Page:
Tables 3 and 4 therefore disaggregate SDG Index scores by individual SDGs to identify which dimensions of the index drive each country's performance relative to others. Results show that different countries pursue different development models. For example, the United States ranks 9th in per capita GDP38, but 25th in the SDG Index. Relative to its overall SDG score, the country experiences major deficits in inequality and peace and justice (SDGs 10 and 16), environmental objectives (SDGs 12–15) and partnership for the Goals (SDG 17). Findings are similar for China, Russia and the UK. Meanwhile, continental European countries tend to be more equal, but face major challenges on the environment goals and in some instances on economic performance. Some countries, notably from the Middle-East and North Africa, perform well on meeting basic needs, as measured by the HDI, but fall short on the SDG Index. For example, Saudi Arabia ranks 35th in the HDI but 85th (both out of 149) in the SDG Index owing to deficiencies in gender and income inequality, and the environment. This shows how a combination of the SDG Index and the SDG Dashboards provide a richer understanding of a country's development challenges.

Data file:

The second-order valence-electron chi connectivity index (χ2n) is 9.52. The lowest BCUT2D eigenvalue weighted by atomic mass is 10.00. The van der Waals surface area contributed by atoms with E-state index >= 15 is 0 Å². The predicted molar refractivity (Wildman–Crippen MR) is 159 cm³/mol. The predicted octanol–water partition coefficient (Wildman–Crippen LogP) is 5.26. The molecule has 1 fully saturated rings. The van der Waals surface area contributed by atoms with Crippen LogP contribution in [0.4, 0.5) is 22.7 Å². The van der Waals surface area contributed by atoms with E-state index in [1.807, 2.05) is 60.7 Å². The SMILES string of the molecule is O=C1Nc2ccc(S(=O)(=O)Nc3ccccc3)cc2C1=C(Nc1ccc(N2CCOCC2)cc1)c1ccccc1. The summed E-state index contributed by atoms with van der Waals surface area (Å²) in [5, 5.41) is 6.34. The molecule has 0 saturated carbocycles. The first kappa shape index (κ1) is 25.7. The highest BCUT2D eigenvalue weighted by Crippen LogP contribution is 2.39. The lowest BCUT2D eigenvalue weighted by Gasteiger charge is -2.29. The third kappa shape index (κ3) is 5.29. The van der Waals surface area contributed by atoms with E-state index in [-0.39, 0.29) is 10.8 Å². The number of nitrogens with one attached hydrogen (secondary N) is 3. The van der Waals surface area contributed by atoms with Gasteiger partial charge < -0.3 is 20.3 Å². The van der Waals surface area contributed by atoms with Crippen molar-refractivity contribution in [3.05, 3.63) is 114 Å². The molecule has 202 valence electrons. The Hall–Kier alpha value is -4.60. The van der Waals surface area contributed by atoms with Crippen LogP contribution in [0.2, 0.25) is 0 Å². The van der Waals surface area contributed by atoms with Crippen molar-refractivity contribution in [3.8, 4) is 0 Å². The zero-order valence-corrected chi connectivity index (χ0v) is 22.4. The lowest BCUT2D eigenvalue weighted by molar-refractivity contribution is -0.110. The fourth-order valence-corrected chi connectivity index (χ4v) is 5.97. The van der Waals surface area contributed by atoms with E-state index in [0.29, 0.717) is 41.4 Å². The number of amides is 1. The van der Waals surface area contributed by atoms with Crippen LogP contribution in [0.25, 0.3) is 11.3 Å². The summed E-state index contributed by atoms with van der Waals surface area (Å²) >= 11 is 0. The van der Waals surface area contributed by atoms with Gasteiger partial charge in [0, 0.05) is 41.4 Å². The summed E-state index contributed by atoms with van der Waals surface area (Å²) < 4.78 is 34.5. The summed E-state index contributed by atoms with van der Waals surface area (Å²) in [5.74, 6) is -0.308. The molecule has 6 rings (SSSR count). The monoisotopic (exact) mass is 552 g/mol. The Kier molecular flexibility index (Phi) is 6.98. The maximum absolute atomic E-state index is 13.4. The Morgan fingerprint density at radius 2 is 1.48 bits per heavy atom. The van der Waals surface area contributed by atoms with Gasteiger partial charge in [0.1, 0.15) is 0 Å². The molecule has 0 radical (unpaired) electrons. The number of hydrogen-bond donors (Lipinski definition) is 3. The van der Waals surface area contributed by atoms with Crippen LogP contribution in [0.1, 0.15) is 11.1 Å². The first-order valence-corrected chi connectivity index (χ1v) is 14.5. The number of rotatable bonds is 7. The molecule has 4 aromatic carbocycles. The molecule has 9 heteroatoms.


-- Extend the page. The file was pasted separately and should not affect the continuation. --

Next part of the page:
Table 3 Deviation from average country SDG Index score by SDGs 1–10.
Table 4 Deviation from average country SDG Index score by SDGs 11–17.

Supplementary Table 10 reports the SDG Index and its components for each country. This data can help countries identify when their development is imbalanced by benchmarking performance across individual goals with average country performance as well as performance of countries at a similar stage of development.

The SDG Index is also partially correlated with subjective well-being in the presence of common correlates considered in the literature — per capita GDP and unemployment (Box 1). This illustrates the usefulness of the SDG Index in understanding determinants of (and cross-country differences in) SWB and other policy objectives.